Sunday, December 29, 2013


The technology that still works even if cell signals are blocked ( i.e.  cell phone jamming ) is Beacon or  iBeacon (apple) :

"They are poised to transform how retailers, event organizers, transit systems, enterprises, and educational institutions communicate with people indoors. Consumers might even want to deploy them as part of home automation systems ."

With iBeacons :

"companies will be able to provide deals to people that are walking past their stores. But for now, iBeacon will simply help people that are already inside an Apple retail location." [more]

Payments - Proxima Wallet :

"On the user’s side, there is no physical credit card to take from your wallet; you do everything in the app. On the vendor’s side, there is no card reader that needs to be plugged into your phone; the iPhone itself, as you bought it, is the cash register. No swiping required"

'you’re able to get an approximate range in terms of distance to the beacon,” Nolan says. “So you join the queue to buy something from the vendor and when you get to the top of the queue the vendor can take your order, which is all seamlessly handled by the software the vendor uses. You approve the purchase and the entire communication is handled securely over the multipeer APIs Apple shipped in iOS 7, and proxied through the vendor’s device if your device does not have a currently responsive Internet connection'

Thursday, December 26, 2013

Javascript has landed in iOS : "implement a roughly Node.JS-compatible interface using JavaScriptCore.framework on iOS 7 and OS X Mavericks" : "Node.JS interpreter as an iOS app," : "JavaScriptCore gives developers deep access to the full JavaScript runtime from Objective-C. You can syntax-check and execute scripts, access variables, receive callbacks, and share Objective-C objects, making possible a wide range of interactions." : "Apple’s iOS7 is the first iOS operating system to officially support JavaScript as a mobile development language in Apples XCode tool chain. Apple’s iOS7 support of JavaScript inline with your Objective-C code validates JavaScript as the leading (and only) non proprietary language that is supported within the iOS development environment by the device manufacturer."

Thursday, December 19, 2013

Ev Williams on what u can do online

The Javascript vs Native facts

"But the real elephant in the room here is that in all these articles on this subject, rarely does anyone actually quantify how slow JS is or provide any sort of actually useful standard of comparison. (You know… slow relative to what?) To correct this, I will develop, in this article, not just one useful equivalency for JavaScript performance–but three of them. So I’m not only going to argue the “traditional hymns” of “wa wa JS is slow for arbitrary case”, but I’m going to quantify exactly how slow it is, and compare it to a wide variety"...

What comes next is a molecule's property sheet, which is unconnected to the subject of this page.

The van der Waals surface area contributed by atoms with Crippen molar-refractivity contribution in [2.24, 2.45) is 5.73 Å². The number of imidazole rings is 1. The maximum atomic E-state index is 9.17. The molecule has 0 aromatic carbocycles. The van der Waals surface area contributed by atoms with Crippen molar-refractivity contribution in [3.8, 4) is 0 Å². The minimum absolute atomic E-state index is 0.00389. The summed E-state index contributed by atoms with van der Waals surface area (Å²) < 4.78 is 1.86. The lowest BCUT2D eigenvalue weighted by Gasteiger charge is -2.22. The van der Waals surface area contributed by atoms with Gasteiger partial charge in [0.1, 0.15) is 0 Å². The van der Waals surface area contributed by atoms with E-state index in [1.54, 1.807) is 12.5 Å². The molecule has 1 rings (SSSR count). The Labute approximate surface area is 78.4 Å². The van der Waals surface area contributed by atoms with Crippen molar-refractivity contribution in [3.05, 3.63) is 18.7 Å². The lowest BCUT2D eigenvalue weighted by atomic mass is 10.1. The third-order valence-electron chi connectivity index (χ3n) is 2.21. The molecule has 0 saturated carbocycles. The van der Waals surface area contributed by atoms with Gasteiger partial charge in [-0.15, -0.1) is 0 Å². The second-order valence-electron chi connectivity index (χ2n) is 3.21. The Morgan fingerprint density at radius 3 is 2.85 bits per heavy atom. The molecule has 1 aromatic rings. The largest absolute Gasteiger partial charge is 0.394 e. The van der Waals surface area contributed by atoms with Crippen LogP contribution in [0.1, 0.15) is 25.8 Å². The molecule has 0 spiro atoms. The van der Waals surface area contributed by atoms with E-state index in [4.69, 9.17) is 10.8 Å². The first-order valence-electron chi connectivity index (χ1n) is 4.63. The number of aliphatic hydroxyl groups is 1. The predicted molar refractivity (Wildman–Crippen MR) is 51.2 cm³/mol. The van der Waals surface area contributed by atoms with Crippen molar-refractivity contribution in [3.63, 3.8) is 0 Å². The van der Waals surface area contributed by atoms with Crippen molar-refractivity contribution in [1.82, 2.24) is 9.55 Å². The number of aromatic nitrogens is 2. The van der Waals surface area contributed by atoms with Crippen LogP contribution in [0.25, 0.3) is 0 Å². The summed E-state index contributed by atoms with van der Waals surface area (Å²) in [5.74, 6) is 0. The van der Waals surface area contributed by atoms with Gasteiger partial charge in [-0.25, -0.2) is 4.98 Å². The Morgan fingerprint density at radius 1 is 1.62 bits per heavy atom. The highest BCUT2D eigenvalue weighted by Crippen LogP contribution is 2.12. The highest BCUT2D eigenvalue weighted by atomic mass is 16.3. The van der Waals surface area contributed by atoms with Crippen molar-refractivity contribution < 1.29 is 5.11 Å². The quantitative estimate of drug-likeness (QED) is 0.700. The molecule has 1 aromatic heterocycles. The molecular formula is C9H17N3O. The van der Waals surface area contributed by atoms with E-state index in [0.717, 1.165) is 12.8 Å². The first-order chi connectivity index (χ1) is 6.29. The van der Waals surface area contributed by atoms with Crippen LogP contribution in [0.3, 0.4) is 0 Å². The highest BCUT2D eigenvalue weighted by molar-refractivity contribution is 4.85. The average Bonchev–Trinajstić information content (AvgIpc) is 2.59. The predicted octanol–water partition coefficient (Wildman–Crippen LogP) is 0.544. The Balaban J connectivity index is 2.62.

Sunday, December 1, 2013

Node.js school
>npm set http-proxy --global
>npm install -g learnyounode
>learnyounode select hello world

Write a program that prints the text "HELLO WORLD" to the console (stdout).

HINTS: To make Node.js program, create a new file with a `.js` extension and start writing JavaScript! Execute your program by running it with the `node` command. e.g.:
Created file1.js:
var http = require('http');
http.createServer(function (req, res) {
       res.writeHead(200, {'Content-Type': 'text/plain'});
       res.end('I Have arrived!\n');
}) .listen(1337, '');
console.log('Node Server running at');
>node file1.js
Node Server running at
I Have arrived!

>learnyounode select my first i/o!

Write a program that uses a single synchronous filesystem operation to read a file and print the number of newlines it contains to the console (stdout), similar to running `cat file | wc -l`.
The full path to the file to read will be provided as the first command-line argument.

To perform a filesystem operation you are going to need the `fs` module from the Node core library. To load this kind of module, or any other "global" module, use the following incantation:
   var fs = require('fs')

Now you have the full `fs` module available in a variable named `fs`.
All synchronous (or blocking) filesystem methods in the `fs` module end with 'Sync'. To read a file, you'll need to use `fs.readFileSync('/path/to/file')`. This method will return a `Buffer` object containing the complete contents of the file.

Documentation on the `fs` module can be found by pointing your browser here:
C:\nodehome\AppData\Roaming\npm\node_modules\learnyounode\node_apidoc\fs. html

`Buffer` objects are Node's way of efficiently representing arbitrary arrays of data, whether it be ascii, binary or some other format. `Buffer` objects can be converted to strings by simply calling the `toString()` method on them. e.g. `var str = buf.toString()`.

Documentation on `Buffer`s can be found by pointing your browser here: C:\nodehome\AppData\Roaming\npm\node_modules\learnyounode\node_apidoc\buf fer.html

If you're looking for an easy way to count the number of newlines in a string, recall that a JavaScript `String` can be `.split()` into an array of substrings and that '\n'. Using this method you'll end up with an array that has one more element than the number of newlines.
var fs = require('fs');
var buf = fs.readFileSync('C:/logs/test.log');
var str = buf.toString();
var newstring = str.split('\n');
console.log('split ' + newstring);
var n = newstring.length -1;
console.log('count in file ' + n);

>learnyounode run file2.js Running "my first i/o!"...

 >learnyounode list